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  • in reply to: Lights #11947

    CC, thanks for taking the time out to take some shots and post here. Quite informative!

    I’ve got a cheap little set up here at home – two softboxes that do both continuous/strobe, a larger box with grid for my 430EX II, backdrops, reflector and a few other things. I often practice lighting, as my only consistent model is myself. I’ve slowly worked my way up from natural lighting from the window, to single light source to now three. Getting there, but it’s taking some trial and error to get the look I’d like. And after a while, it’s boring shooting oneself.

    It’s always nice to see what others are working with to see what results they get. My cheapo lights aren’t nearly as powerful as I’d like, and on continuous they don’t change in power, so it’s the good ol’ move ’em back and forth trick. But they’re helping me to visualize it before I shoot strobe. My biggest problem that makes me salivate with your studio shots is my ‘studio room’ is tiny. As I’m using a crop camera, it’s made shooting quite a challenge – nearly impossible for my nifty fifty, but the alternative was my nasty kit lens for full-body shots.

    Regarding the light from the window – reminds me of when I was shooting a toddler recently. The bulbs blew out in the room light and my hubby – my biggest supporter and assistant – was fretting about not being able to turn on the lights to help with the shoot. I just smiled. The overhead lights weren’t going to make much difference, dear! 😉

    Thanks again! Interesting read. 😀

    in reply to: picking a photographer #10380

    Bit of a necro – I had a photographer friend come and shoot my wedding. She was not a wedding photog, but more of a product and studio photog. I really liked her portfolio, so I knew she could do well. But being good at one thing doesn’t make you a pro at weddings. Weddings are entirely different beasts and I have insane respect for any photographer who can pull off a beautiful wedding shoot.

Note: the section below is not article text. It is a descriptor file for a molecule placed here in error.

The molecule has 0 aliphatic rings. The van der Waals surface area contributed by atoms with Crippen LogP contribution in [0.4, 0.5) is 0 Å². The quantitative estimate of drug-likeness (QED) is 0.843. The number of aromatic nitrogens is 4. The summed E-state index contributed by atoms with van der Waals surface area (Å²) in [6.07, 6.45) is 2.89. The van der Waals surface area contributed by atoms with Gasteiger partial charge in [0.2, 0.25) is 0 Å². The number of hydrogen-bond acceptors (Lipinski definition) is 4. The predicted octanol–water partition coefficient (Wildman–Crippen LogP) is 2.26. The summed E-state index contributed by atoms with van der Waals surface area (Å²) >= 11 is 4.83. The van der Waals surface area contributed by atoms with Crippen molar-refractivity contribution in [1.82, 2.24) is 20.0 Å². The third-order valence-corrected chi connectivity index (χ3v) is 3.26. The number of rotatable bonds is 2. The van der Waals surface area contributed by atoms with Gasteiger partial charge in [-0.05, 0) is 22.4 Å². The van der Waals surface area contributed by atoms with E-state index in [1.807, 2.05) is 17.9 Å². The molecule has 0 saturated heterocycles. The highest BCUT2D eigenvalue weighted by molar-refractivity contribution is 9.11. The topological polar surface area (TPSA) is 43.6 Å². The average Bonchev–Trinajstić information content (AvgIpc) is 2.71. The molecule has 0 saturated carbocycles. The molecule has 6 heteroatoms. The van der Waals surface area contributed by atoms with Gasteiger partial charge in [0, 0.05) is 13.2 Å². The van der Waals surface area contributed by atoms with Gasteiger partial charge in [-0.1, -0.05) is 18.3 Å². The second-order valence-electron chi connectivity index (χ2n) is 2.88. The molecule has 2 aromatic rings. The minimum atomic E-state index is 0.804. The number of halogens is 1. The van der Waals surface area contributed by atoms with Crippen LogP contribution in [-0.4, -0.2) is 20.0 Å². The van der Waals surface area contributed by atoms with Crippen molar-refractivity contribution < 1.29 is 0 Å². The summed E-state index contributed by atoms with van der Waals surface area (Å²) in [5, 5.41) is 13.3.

Don’t misunderstand, the photos she did for us at the bargain price we paid for were great and I truly treasure them. Composed well, no bad tilts, some pretty portraits – they captured my wedding day beautifully. But they’re nothing like the dedicated wedding photographers I’ve seen since, with the full kit and kaboodle you see – preparing, table settings, bouquet, cake, rings, dress, heels, make-up etc etc. All those artsy fartsy photos you see in wedding profiles. My husband and I spent hours and money on hand-crafting invites (I designed and we printed and decorated our own), table settings, customised guest boxes and treats. The ring he got me was custom made, and I had his custom ordered as well. I have only one or two photos of those little details we worked hard for.

    So despite all their technical correctness, they don’t have the same coverage, variety and spirit that a wedding photog would have.

    Long story short: if you ever, EVER, have any doubt, just say no. Your wedding cannot be redone if you’re unhappy. I never got any video of my husband and I dancing, even when we spent weeks with a choreographer to learn the steps to our wedding song. To this day it makes me beyond upset because we will never get that moment back, I will never look like that and the moment is gone.